Xbox One: Microsoft Had It Coming

Since the XB1 DRM debacle, it’s taken me a long time to come up with talking points. Everyone else was expressing their outrage, and doing it better than I would have. I thought about how the DRM could have been done right, but that covers a lot of territory, and the Xbox One wasn’t alone in that regard.

Today, it hit me: With the exception of the Atari, every company that makes video game consoles loses its God-damned mind between the second and third release of its home console.

Let’s start with the exception: Angry Video Game Nerd already reviewed the Atari 5200, so I won’t elaborate here.

In between the Super NES and the N64, Nintendo tried to come up with a CD-ROM extension like Sega had done, only to let the cooperative venture with Sony fall through. Nintendo came out with the N64 later, completely ignoring CD-ROM and forcing higher consumer price tags and dev licensing costs due to the insistance on using cartridges.

In between the Genesis and Saturn, Sega also had a cooperative venture with Sony that also fell through. Additionally, the 32X was a complete debacle — Sega of Japan wanted to release an upgraded Genesis and Sega of American poo-poo’d the idea and convinced the board to release an upgrade module instead. Sega of Japan countered that by proclaiming that the Saturn was the future direction of Sega. To continue the insanity, Sega of Japan largely relied on arcade ports to sell the Saturn, which were meaningless to Americans due to the collapse of their own arcade scene.

Sony found their way into the home console scene not so much by cleverness or marketing mojo, but by pulling the trigger on the hubris that Nintendo and Sega had on display. By keeping consumer game prices at $50 and dev licensing at $1 per copy of the game, who wouldn’t develop for the PlayStation? But the Playstation 2 marked a slow turn for Sony. First there were the over-the-top claims (real-time Toy Story graphics) Sony made prior to the release of the PS2. Then there was the laughable attempt at making UMD a media format with the PSP. Everything came to a head with the announcement of the PS3. A $600 price tag, an esoteric chip design, and a complete hand-waving of the online play Xbox & Xbox 360 were bringing to the table paved the way for Sony being last in the 7th generation up until the very end.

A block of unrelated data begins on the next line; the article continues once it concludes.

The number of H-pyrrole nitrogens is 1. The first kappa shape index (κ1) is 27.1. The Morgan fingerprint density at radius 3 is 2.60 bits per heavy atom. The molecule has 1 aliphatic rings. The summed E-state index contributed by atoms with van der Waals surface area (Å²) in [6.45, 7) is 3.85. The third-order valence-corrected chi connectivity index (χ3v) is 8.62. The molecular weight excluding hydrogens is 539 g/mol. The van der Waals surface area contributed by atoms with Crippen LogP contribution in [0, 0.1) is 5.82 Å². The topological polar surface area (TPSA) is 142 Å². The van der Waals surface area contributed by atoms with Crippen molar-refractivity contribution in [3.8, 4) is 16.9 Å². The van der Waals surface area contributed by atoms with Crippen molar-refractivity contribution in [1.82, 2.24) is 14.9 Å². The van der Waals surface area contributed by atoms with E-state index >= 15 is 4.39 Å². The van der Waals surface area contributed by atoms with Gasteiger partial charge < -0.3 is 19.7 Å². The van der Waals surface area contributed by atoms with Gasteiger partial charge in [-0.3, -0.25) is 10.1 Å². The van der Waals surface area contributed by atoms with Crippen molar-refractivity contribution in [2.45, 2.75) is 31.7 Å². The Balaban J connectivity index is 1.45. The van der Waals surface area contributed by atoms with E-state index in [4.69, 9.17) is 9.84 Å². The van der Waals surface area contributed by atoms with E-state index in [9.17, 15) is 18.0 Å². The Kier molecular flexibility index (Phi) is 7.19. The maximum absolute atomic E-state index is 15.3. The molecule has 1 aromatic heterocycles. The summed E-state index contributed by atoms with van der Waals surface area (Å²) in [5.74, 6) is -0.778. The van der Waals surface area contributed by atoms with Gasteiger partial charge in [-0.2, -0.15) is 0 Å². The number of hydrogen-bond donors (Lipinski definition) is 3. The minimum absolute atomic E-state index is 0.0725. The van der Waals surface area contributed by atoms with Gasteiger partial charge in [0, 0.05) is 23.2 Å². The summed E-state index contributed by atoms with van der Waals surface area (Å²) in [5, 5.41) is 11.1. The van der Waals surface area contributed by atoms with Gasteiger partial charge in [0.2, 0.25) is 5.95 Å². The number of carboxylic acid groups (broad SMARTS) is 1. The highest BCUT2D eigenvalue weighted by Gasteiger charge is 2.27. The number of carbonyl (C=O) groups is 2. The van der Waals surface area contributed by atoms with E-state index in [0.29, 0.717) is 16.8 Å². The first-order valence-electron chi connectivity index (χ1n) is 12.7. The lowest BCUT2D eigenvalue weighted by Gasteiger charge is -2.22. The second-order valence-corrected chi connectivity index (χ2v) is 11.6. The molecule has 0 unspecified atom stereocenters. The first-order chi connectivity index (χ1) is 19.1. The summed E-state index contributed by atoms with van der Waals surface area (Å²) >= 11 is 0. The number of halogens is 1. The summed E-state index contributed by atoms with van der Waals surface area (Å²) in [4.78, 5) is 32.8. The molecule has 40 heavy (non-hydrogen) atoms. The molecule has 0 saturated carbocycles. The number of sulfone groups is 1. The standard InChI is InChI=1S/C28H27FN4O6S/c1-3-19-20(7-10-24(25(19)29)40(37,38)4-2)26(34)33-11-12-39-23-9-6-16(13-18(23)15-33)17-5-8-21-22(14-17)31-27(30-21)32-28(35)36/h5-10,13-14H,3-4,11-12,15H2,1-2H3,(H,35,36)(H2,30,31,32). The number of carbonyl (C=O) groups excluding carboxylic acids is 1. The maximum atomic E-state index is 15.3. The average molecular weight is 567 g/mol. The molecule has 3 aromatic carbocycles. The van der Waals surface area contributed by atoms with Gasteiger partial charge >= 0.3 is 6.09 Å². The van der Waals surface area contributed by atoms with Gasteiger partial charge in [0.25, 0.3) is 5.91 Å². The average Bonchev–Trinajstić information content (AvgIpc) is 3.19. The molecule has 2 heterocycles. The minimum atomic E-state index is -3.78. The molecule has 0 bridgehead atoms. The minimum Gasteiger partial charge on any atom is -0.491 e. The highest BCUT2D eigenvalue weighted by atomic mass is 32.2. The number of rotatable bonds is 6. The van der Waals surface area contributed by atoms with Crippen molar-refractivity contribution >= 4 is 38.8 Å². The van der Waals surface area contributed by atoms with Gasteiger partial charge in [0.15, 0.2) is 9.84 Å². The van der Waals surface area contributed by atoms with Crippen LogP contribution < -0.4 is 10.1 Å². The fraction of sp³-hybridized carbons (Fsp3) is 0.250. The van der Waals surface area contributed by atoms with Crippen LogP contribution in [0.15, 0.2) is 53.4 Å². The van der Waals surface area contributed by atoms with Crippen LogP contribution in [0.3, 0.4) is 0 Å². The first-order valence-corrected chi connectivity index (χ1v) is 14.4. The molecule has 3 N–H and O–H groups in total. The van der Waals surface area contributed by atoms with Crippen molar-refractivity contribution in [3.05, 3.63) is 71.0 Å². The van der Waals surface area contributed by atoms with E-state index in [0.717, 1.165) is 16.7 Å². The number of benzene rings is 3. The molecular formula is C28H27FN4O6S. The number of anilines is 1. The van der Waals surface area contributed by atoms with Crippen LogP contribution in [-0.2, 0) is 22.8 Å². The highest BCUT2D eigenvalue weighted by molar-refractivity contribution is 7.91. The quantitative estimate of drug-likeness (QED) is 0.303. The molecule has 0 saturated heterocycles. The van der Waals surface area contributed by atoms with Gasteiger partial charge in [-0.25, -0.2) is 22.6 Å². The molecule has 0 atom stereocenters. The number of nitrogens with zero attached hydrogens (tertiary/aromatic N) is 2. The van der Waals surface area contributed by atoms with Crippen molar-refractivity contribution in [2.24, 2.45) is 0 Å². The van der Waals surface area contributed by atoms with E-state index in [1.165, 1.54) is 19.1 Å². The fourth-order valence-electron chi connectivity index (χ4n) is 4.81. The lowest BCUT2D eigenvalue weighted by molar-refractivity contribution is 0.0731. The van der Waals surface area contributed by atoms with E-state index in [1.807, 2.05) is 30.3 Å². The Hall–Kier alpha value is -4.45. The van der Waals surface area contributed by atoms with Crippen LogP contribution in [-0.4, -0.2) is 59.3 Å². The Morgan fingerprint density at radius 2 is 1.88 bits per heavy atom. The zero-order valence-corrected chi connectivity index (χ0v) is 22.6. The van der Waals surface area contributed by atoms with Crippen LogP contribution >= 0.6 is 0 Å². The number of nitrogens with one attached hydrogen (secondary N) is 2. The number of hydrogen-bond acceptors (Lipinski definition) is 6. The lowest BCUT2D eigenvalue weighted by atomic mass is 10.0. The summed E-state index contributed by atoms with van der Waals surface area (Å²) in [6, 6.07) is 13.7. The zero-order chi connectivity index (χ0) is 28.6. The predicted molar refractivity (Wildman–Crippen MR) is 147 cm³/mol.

Which now brings us to Microsoft. Just like Sony, Microsoft found good things that no one else was offering and latched on to them. Those good things were unified online play and DirectX. Heck, Microsoft went so far as to release XNA, giving smaller devs a toolkit for simultaneously releasing to Windows and Xbox 360. But the hubris settled in quick. First it was the shifting of the dashboard to match that of Windows Phone 7. Then it was the $10/year price hike of XBL Gold. Then it was the interface change to Windows 8, replete with ads. Then it was the yanking of XNA. So, is it any surprise that Microsoft is trying to release a console at $500 price tag that initially sported consumer-unfriendly DRM?

There is a bright spot in all of this. While Sony may have lost their mind with the launch of the PS3, it seems they started learning their lessons part way through the console’s life span. The escalated hacks showed Sony that their system wasn’t as secure as everyone thought. And screwing consumers over only invites the general public to more pantsings. The first sign of this lesson learned was allowing Valve to build a bridge between PSN and Steam with Portal 2. The high-point of this lesson learned was to completely forego console DRM after watching how it was blowing up in Microsoft’s face.

This 8th generation is going to be interesting for sure. At the moment, Sony is making Microsoft look like a fool. Sony has been giving games away for free with a PSN subscription, Microsoft follows suit at E3. Microsoft introduces console DRM, Sony says they won’t do it, Microsoft follows suit. Microsoft pushes indie devs to make games for Windows 8 first, indie devs flock to PS4 for Sony’s self-publishing, Microsoft follows suit. But it was just 8 years ago that the roles were reversed.

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